Ignorance needs to be corrected, not indulged, and the political correctness mafia need to stop fabricating offenses.
Sports commentator Stephen A. Smith, who is black, was suspended for a week by ESPN for this comment: "Let's make sure we don't do anything to provoke wrong actions."
Smith simply recognized that women sometimes provoke domestic violence.
Who thinks that has never happened?
Smith did NOT say that domestic violence against women is ever justified.
ESPN apparently doesn't know the difference between provocation and justification.
Provocation: "an action or occurrence that causes someone to become angry or to begin to do something" (www.merriam-webster.com/dictionary/provocation).
Justification: " an acceptable reason for doing something : something that justifies an action" (www.merriam-webster.com/dictionary/justification).
It's fair to say that Smith provoked ESPN to impose an unjustified suspension upon him.
This unfortunate incident calls to mind the case of David Howard, who used the word niggardly.
As The New York Times reported in 1999 (www.nytimes.com/1999/01/31/opinion/liberties-niggardly-city.html):
"Mayor Anthony Williams accepted the resignation of a top aide, David Howard, after Mr. Howard, who is white, used the word 'niggardly' in a meeting, offending a black staffer.
"'I will have to be niggardly with this fund because it's not going to be a lot of money,' Mr. Howard said.
"Mr. Howard's staffers apparently did not know that the word is a synonym for 'miserly' with no root connection to the similar sounding racial slur. A rumor snaked around that Mr. Howard had used the N-word, and when he offered to resign, the Mayor accepted, lamenting that his friend had used poor judgment."
Fifteen years ago a white man was the victim of a deadly combination of ignorance and political correctness.
Now a black man is the victim.
That's progressivism at work, and it's not a good thing.
Ignorance needs to be corrected, not indulged, and the political correctness mafia need to stop fabricating offenses and taking offense when none was intended.
Michael J. Gaynor has been practicing law in New York since 1973. A former partner at Fulton, Duncombe & Rowe and Gaynor & Bass, he is a solo practitioner admitted to practice in New York state and federal courts and an Association of the Bar of the City of New York member.
Gaynor graduated magna cum laude, with Honors in Social Science, from Hofstra University's New College, and received his J.D. degree from St. John's Law School, where he won the American Jurisprudence Award in Evidence and served as an editor of the Law Review and the St. Thomas More Institute for Legal Research. He wrote on the Pentagon Papers case for the Review and obscenity law for The Catholic Lawyer and edited the Law Review's commentary on significant developments in New York law.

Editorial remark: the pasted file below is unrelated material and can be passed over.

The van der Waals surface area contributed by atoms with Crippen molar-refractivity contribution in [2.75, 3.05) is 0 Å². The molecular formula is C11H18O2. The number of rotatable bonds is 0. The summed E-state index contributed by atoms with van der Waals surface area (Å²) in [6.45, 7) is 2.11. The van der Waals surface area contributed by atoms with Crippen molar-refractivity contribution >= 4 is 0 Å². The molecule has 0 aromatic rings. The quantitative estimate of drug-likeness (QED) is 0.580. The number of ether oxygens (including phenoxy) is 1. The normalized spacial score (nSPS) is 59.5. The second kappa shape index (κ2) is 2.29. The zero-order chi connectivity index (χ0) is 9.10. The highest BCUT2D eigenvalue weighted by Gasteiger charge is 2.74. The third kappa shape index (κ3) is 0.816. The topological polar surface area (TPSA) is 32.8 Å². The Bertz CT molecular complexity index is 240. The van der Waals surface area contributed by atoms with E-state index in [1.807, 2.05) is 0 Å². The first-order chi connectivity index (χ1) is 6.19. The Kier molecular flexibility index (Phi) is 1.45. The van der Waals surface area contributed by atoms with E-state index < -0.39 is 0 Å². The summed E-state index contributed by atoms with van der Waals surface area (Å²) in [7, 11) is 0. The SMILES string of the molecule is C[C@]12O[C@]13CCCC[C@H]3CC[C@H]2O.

The day after graduating, Gaynor joined the Fulton firm, where he focused on litigation and corporate law. In 1997 Gaynor and Emily Bass formed Gaynor & Bass and then conducted a general legal practice, emphasizing litigation, and represented corporations, individuals and a New York City labor union. Notably, Gaynor & Bass prevailed in the Second Circuit in a seminal copyright infringement case, Tasini v. New York Times, against newspaper and magazine publishers and Lexis-Nexis. The U.S. Supreme Court affirmed, 7 to 2, holding that the copyrights of freelance writers had been infringed when their work was put online without permission or compensation.
Gaynor currently contributes regularly to www.MichNews.com, www.RenewAmerica.com, www.WebCommentary.com, www.PostChronicle.com and www.therealitycheck.org and has contributed to many other websites. He has written extensively on political and religious issues, notably the Terry Schiavo case, the Duke "no rape" case, ACORN and canon law, and appeared as a guest on television and radio. He was acknowledged in Until Proven Innocent, by Stuart Taylor and KC Johnson, and Culture of Corruption, by Michelle Malkin. He appeared on "Your World With Cavuto" to promote an eBay boycott that he initiated and "The World Over With Raymond Arroyo" (EWTN) to discuss the legal implications of the Schiavo case. On October 22, 2008, Gaynor was the first to report that The New York Times had killed an Obama/ACORN expose on which a Times reporter had been working with ACORN whistleblower Anita MonCrief.